Tamil Oppression Day – Sydney

On 4 February, the Sri Lankan government will celebrate the 74th anniversary of the country’s independence from British rule. But for Tamil speaking people on the island, 4 February 1948 marks the day one oppressor handed power to another oppressor. Politicians promoting Sinhala-Buddhist chauvinism co-opted the ruthlessness of colonial rule, leading to many pogroms and other heinous acts against Tamil communities.

One of the first acts of the new government was to disenfranchise more than one million Tamils. They later passed the Sinhala Only Act, denying the Tamil language equal status and making Sinhala the country’s only official language. The state became increasingly chauvinist, discriminating against Tamils in employment and education, all the while colonising Tamil lands with Sinhala-Buddhist settlers.

Tamils resisted all of this, first peacefully, by petitioning and non-violent protests that called on the government to end discrimination and to grant Tamils political autonomy so that they could manage their own affairs in majority Tamil areas of the island. They were met with a combination of indifference and violence.

In 1972, Sri Lanka declared itself a republic, the politicians illegally drafting a new constitution that removed the rights of national minorities and affirmed the supremacy of the Sinhala language and the Buddhist religion. This was an unofficial declaration of war against Tamils.

In response to their oppression, the Tamil youth began to engage in armed struggle and guerrilla warfare. In the early 1980s, after the worst anti-Tamil pogrom in the Island’s history a national liberation war emerged.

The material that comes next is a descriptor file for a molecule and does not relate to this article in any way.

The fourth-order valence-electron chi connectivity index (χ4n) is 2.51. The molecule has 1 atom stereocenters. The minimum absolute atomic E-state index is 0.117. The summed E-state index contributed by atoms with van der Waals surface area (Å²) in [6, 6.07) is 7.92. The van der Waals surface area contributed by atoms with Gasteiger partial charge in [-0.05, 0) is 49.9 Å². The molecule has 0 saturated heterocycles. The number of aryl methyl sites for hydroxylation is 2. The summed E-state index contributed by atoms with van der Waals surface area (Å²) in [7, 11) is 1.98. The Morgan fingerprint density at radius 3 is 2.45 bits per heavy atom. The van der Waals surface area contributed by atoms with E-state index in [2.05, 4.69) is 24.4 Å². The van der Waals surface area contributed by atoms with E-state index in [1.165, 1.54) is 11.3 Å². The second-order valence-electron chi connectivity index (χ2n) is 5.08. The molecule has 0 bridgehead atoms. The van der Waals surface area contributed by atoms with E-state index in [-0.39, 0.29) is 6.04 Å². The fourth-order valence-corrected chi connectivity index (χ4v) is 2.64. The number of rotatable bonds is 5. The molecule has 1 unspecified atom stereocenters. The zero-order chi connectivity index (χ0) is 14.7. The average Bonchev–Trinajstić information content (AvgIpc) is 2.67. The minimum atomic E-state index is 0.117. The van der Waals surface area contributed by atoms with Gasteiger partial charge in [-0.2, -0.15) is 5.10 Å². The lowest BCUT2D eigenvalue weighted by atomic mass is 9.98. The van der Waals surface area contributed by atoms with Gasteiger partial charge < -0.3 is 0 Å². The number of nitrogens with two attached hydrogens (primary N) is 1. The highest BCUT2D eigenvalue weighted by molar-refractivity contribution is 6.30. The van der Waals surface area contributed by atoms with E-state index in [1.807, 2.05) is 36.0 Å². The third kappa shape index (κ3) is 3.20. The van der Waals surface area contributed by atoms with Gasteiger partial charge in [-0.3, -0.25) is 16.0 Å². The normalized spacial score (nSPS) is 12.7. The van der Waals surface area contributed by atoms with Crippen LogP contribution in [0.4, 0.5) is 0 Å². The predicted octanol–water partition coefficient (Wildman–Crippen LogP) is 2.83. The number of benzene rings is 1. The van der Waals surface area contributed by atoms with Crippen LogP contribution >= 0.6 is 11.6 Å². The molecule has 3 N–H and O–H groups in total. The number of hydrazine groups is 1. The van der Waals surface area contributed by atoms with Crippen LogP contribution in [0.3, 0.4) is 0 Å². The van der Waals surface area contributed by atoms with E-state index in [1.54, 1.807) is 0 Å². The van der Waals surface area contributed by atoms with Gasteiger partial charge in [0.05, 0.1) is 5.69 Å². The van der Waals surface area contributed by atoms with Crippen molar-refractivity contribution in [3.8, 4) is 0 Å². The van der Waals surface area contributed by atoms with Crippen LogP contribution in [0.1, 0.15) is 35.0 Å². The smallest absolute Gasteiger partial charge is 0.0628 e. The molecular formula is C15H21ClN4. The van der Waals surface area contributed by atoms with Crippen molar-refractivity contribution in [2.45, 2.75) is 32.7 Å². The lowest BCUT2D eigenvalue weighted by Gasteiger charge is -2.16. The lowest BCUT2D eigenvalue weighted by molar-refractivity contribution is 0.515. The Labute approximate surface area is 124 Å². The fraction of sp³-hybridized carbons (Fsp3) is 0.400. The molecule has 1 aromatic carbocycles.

While the 2000s saw the real possibility of a negotiated peace recognising Tamil self-determination, the US and its allies encouraged the Sri Lankan government to return to war. The military conflict was brought to an end in 2009 through a genocidal offensive by the Sri Lankan military that left tens of thousands of Tamils dead and hundreds of thousands interned in concentration camps.

As UN High Commissioner for Human Rights Michelle Bachelet acknowledged in a report published last month, Tamil and Muslim minorities are increasingly marginalised and excluded in Sri Lanka, while the highest state officials continue their divisive and discriminatory rhetoric against them. Tamil lands remain under heavy military occupation, Tamil activists continue to be targeted, Tamil economic life continues to be strangled and the attempts to colonise Tamils lands are ongoing.

Former Defence Secretary Gotabaya Rajapaksa, who oversaw the 2009 genocidal massacres, was elected president last year. Since that time there has been an increase in violence towards the Tamil speaking communities comprising Hindus, Christians and Muslims. In recent weeks, a genocide memorial for the 2009 killings has been destroyed. Muslims have been forced to cremate their loved ones, going against a core tenet of their faith.

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